Ponthius's breathing grows labored. "If you do not—believe me, you will be surprised when the magister equitum arrives at your door." He smiles wretchedly. "But if you find the medlar, then you will believe me."

He dies. The slender, somber Ping searches for a pulse, a heartbeat, and shakes his head.

Xena stares intently at the corpse. All present wait for her to say something. Instead, with a flutter of her cape, she is gone, striding through the door and disappearing down the dank hallway before anyone thinks to follow.

Gabrielle moves toward the door, and then hesitates. She yearns to follow, but in acknowledging this also recognizes the capricious emotions that drive such impulses. Despite the emergence of certain feelings, she possesses no clue how to express them, nor how burdensome they might appear to a woman who's just been informed, by a dying eunuch no less, that her husband, the most powerful man in the world, is dead, and who could quite easily find both solace and counsel concerning this as of yet unsubstantiated fact in the arms of the (supposedly) most beautiful woman in the world, and not a scarred, banged-up former gladiator and slave who swoons over Sappho. And then there is the mysterious matter of—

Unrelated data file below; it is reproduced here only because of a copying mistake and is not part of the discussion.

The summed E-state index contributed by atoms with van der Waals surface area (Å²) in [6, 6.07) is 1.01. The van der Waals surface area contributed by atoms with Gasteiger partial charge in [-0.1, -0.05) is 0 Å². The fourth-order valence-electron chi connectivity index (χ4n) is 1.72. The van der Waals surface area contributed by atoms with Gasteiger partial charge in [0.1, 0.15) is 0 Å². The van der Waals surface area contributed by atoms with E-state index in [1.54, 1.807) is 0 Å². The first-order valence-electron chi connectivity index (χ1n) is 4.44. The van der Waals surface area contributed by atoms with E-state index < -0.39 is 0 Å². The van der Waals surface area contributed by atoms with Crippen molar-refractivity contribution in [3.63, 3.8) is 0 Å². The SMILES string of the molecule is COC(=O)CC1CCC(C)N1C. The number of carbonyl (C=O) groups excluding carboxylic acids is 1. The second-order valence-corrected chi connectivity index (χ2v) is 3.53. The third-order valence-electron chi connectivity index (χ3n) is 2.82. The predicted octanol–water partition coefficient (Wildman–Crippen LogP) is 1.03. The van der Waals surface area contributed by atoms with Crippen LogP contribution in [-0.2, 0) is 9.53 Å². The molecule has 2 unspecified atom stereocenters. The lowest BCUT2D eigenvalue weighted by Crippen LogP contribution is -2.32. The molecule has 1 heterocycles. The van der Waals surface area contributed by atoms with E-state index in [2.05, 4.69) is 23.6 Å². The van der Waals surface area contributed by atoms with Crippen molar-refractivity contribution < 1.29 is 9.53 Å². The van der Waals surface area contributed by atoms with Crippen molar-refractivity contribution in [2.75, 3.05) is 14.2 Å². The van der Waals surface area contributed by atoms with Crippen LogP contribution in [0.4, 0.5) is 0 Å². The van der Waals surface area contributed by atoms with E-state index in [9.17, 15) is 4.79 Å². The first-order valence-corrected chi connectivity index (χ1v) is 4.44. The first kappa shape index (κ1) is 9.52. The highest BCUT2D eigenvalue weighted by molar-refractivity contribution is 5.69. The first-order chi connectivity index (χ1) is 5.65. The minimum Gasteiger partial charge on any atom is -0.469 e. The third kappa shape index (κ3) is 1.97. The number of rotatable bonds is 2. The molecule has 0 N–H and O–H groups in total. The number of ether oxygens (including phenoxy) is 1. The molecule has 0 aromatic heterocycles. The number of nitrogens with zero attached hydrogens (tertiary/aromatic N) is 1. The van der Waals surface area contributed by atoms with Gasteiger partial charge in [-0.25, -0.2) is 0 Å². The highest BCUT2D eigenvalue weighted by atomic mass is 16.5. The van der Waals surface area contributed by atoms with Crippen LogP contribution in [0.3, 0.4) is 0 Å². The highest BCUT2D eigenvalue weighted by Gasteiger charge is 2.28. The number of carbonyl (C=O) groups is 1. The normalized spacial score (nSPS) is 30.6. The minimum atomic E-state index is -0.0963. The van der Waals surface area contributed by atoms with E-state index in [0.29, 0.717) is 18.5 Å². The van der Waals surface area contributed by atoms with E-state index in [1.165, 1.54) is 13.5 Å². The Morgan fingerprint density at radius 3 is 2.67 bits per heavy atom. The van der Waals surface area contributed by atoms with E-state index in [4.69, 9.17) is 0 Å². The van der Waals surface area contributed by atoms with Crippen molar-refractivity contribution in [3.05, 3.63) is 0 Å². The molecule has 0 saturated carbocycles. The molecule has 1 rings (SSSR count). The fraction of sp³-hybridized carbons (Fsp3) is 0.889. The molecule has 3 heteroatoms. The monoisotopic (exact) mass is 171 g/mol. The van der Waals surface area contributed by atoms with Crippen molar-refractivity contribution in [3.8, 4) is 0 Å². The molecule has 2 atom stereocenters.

Pullo says it: "A fucking medlar?"

Departures and arrivals

The messenger is new: A lithe runner who will be stuck on a boat until Rome, but who will be arrow-swift on the roads leading to Marc Antony. He stiffens nervously as the Empress hands him the note, her blue eyes more fine and piercing than the most slender of needles. "Waste no time. You sail now."

He is about to protest that it's nearly evening; then realizes he'd rather die later, in Rome, than now. His only hesitation is bowing to Cleopatra, who enters as he leaves. The queen gives the backside of the fleet-footed youth an admiring glance before the slave closes the door, and she turns her attentions to Xena, who is unfurling a cipher. "Is everything all right?"

"Fine," Xena mutters. The message from Lepidus is placed next to the cipher. Her fingers run parallel to lines of text that waver slightly while proceeding with the linear rush of a river, the thick letters are stalwart ships, Trojan horses awaiting the dispensation of meaning, and she calmly awaits the moment when it all comes together, when the message will reveal itself.

Cleopatra's lovely voice, however, intrudes: "Is it true?"

Xena looks up sharply. "Is what true?"

The Egyptian queen regards her for a moment before continuing. "About Ponthius. That he's dead."

"Yes." Xena's gaze drops back to the task at hand.

Fascinated, Cleopatra watches Xena's elegant hand move along the lines of the long missive, her eyes flicker back and forth between parchments. "Aren't you going to write down the translation?"

Xena doesn't look up again. "I don't need to."